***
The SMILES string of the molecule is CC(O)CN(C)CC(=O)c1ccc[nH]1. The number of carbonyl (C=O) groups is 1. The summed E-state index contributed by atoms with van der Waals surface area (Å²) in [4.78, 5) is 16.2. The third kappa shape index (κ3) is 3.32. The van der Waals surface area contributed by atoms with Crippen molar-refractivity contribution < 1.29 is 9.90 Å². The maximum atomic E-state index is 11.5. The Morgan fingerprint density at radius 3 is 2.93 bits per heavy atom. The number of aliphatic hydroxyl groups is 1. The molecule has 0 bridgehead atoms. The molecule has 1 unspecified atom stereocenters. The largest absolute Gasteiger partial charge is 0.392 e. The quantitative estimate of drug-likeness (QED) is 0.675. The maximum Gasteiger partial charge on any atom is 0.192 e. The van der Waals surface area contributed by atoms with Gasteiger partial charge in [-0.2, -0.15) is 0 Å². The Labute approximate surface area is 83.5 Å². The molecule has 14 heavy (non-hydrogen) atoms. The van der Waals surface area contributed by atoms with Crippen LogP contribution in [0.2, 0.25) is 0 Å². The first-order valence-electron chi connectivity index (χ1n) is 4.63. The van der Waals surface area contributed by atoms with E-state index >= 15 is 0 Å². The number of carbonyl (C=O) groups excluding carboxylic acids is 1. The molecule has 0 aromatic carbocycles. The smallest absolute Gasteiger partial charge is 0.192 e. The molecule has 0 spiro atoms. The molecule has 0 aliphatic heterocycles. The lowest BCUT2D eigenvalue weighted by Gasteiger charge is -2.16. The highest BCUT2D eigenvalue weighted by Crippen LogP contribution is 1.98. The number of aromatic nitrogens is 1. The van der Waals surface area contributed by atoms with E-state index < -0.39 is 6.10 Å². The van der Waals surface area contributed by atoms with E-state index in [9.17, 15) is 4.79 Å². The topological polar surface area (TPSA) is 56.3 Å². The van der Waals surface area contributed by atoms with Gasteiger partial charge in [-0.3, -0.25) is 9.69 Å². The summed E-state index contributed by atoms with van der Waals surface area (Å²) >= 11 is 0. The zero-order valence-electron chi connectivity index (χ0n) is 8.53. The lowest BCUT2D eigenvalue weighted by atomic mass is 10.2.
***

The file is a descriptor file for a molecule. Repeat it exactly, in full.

The SMILES string of the molecule is CC(O)CN(C)CC(=O)c1ccc[nH]1. The number of carbonyl (C=O) groups is 1. The summed E-state index contributed by atoms with van der Waals surface area (Å²) in [4.78, 5) is 16.2. The third kappa shape index (κ3) is 3.32. The van der Waals surface area contributed by atoms with Crippen molar-refractivity contribution < 1.29 is 9.90 Å². The maximum atomic E-state index is 11.5. The Morgan fingerprint density at radius 3 is 2.93 bits per heavy atom. The number of aliphatic hydroxyl groups is 1. The molecule has 0 bridgehead atoms. The molecule has 1 unspecified atom stereocenters. The largest absolute Gasteiger partial charge is 0.392 e. The quantitative estimate of drug-likeness (QED) is 0.675. The maximum Gasteiger partial charge on any atom is 0.192 e. The van der Waals surface area contributed by atoms with Gasteiger partial charge in [-0.2, -0.15) is 0 Å². The Labute approximate surface area is 83.5 Å². The molecule has 14 heavy (non-hydrogen) atoms. The van der Waals surface area contributed by atoms with Crippen LogP contribution in [0.2, 0.25) is 0 Å². The first-order valence-electron chi connectivity index (χ1n) is 4.63. The van der Waals surface area contributed by atoms with E-state index >= 15 is 0 Å². The number of carbonyl (C=O) groups excluding carboxylic acids is 1. The molecule has 0 aromatic carbocycles. The smallest absolute Gasteiger partial charge is 0.192 e. The molecule has 0 spiro atoms. The molecule has 0 aliphatic heterocycles. The lowest BCUT2D eigenvalue weighted by Gasteiger charge is -2.16. The highest BCUT2D eigenvalue weighted by Crippen LogP contribution is 1.98. The number of aromatic nitrogens is 1. The van der Waals surface area contributed by atoms with E-state index < -0.39 is 6.10 Å². The van der Waals surface area contributed by atoms with E-state index in [9.17, 15) is 4.79 Å². The topological polar surface area (TPSA) is 56.3 Å². The van der Waals surface area contributed by atoms with Gasteiger partial charge in [-0.3, -0.25) is 9.69 Å². The summed E-state index contributed by atoms with van der Waals surface area (Å²) >= 11 is 0. The zero-order valence-electron chi connectivity index (χ0n) is 8.53. The lowest BCUT2D eigenvalue weighted by atomic mass is 10.2.